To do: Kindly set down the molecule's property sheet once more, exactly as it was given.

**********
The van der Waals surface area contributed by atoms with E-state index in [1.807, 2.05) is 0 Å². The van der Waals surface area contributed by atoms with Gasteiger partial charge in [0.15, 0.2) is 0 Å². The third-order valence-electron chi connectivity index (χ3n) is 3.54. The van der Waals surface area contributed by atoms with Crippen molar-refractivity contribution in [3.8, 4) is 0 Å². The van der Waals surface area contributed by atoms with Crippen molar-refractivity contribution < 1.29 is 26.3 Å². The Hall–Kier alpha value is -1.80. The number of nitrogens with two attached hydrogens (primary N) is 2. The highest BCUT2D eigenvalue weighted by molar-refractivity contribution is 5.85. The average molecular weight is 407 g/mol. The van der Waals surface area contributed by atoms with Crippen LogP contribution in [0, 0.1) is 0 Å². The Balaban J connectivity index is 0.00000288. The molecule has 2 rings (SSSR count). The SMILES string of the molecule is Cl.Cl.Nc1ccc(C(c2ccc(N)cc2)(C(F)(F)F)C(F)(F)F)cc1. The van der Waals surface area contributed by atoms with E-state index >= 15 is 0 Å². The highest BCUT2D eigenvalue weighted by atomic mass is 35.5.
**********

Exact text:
The van der Waals surface area contributed by atoms with E-state index in [1.807, 2.05) is 0 Å². The van der Waals surface area contributed by atoms with Gasteiger partial charge in [0.15, 0.2) is 0 Å². The third-order valence-electron chi connectivity index (χ3n) is 3.54. The van der Waals surface area contributed by atoms with Crippen molar-refractivity contribution in [3.8, 4) is 0 Å². The van der Waals surface area contributed by atoms with Crippen molar-refractivity contribution < 1.29 is 26.3 Å². The Hall–Kier alpha value is -1.80. The number of nitrogens with two attached hydrogens (primary N) is 2. The highest BCUT2D eigenvalue weighted by molar-refractivity contribution is 5.85. The average molecular weight is 407 g/mol. The van der Waals surface area contributed by atoms with Crippen LogP contribution in [0, 0.1) is 0 Å². The Balaban J connectivity index is 0.00000288. The molecule has 2 rings (SSSR count). The SMILES string of the molecule is Cl.Cl.Nc1ccc(C(c2ccc(N)cc2)(C(F)(F)F)C(F)(F)F)cc1. The van der Waals surface area contributed by atoms with E-state index >= 15 is 0 Å². The highest BCUT2D eigenvalue weighted by atomic mass is 35.5.